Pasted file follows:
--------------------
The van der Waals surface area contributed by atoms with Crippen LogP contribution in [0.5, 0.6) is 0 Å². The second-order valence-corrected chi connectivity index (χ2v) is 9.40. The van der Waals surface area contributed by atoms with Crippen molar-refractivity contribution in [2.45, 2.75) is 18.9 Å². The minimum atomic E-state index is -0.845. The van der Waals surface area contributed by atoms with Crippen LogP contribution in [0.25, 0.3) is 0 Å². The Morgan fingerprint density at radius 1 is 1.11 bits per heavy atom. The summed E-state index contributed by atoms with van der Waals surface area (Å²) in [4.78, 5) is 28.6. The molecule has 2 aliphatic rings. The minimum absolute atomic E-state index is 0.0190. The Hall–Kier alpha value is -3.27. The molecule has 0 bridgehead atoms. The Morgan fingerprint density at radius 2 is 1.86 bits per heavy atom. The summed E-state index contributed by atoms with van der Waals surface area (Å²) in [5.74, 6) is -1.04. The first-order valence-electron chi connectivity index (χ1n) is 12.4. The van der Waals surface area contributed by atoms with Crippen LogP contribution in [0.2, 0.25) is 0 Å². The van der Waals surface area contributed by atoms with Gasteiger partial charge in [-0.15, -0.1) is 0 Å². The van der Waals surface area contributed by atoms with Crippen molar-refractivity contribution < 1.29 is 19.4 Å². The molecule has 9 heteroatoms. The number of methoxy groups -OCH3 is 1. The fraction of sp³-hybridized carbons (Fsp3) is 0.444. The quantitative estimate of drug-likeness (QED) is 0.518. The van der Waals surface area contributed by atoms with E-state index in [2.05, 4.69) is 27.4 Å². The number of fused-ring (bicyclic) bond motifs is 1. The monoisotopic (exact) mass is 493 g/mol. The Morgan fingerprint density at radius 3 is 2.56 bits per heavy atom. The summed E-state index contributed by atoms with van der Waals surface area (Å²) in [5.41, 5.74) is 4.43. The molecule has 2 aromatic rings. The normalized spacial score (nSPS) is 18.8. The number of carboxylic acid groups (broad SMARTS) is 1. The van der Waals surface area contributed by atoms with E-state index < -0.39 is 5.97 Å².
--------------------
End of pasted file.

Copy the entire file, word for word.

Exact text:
The van der Waals surface area contributed by atoms with Crippen LogP contribution in [0.5, 0.6) is 0 Å². The second-order valence-corrected chi connectivity index (χ2v) is 9.40. The van der Waals surface area contributed by atoms with Crippen molar-refractivity contribution in [2.45, 2.75) is 18.9 Å². The minimum atomic E-state index is -0.845. The van der Waals surface area contributed by atoms with Crippen LogP contribution in [0.25, 0.3) is 0 Å². The Morgan fingerprint density at radius 1 is 1.11 bits per heavy atom. The summed E-state index contributed by atoms with van der Waals surface area (Å²) in [4.78, 5) is 28.6. The molecule has 2 aliphatic rings. The minimum absolute atomic E-state index is 0.0190. The Hall–Kier alpha value is -3.27. The molecule has 0 bridgehead atoms. The Morgan fingerprint density at radius 2 is 1.86 bits per heavy atom. The summed E-state index contributed by atoms with van der Waals surface area (Å²) in [5.74, 6) is -1.04. The first-order valence-electron chi connectivity index (χ1n) is 12.4. The van der Waals surface area contributed by atoms with Crippen LogP contribution in [0.2, 0.25) is 0 Å². The van der Waals surface area contributed by atoms with Gasteiger partial charge in [-0.15, -0.1) is 0 Å². The van der Waals surface area contributed by atoms with Crippen molar-refractivity contribution < 1.29 is 19.4 Å². The molecule has 9 heteroatoms. The number of methoxy groups -OCH3 is 1. The fraction of sp³-hybridized carbons (Fsp3) is 0.444. The quantitative estimate of drug-likeness (QED) is 0.518. The van der Waals surface area contributed by atoms with E-state index in [2.05, 4.69) is 27.4 Å². The number of fused-ring (bicyclic) bond motifs is 1. The monoisotopic (exact) mass is 493 g/mol. The Morgan fingerprint density at radius 3 is 2.56 bits per heavy atom. The summed E-state index contributed by atoms with van der Waals surface area (Å²) in [5.41, 5.74) is 4.43. The molecule has 2 aromatic rings. The normalized spacial score (nSPS) is 18.8. The number of carboxylic acid groups (broad SMARTS) is 1. The van der Waals surface area contributed by atoms with E-state index < -0.39 is 5.97 Å².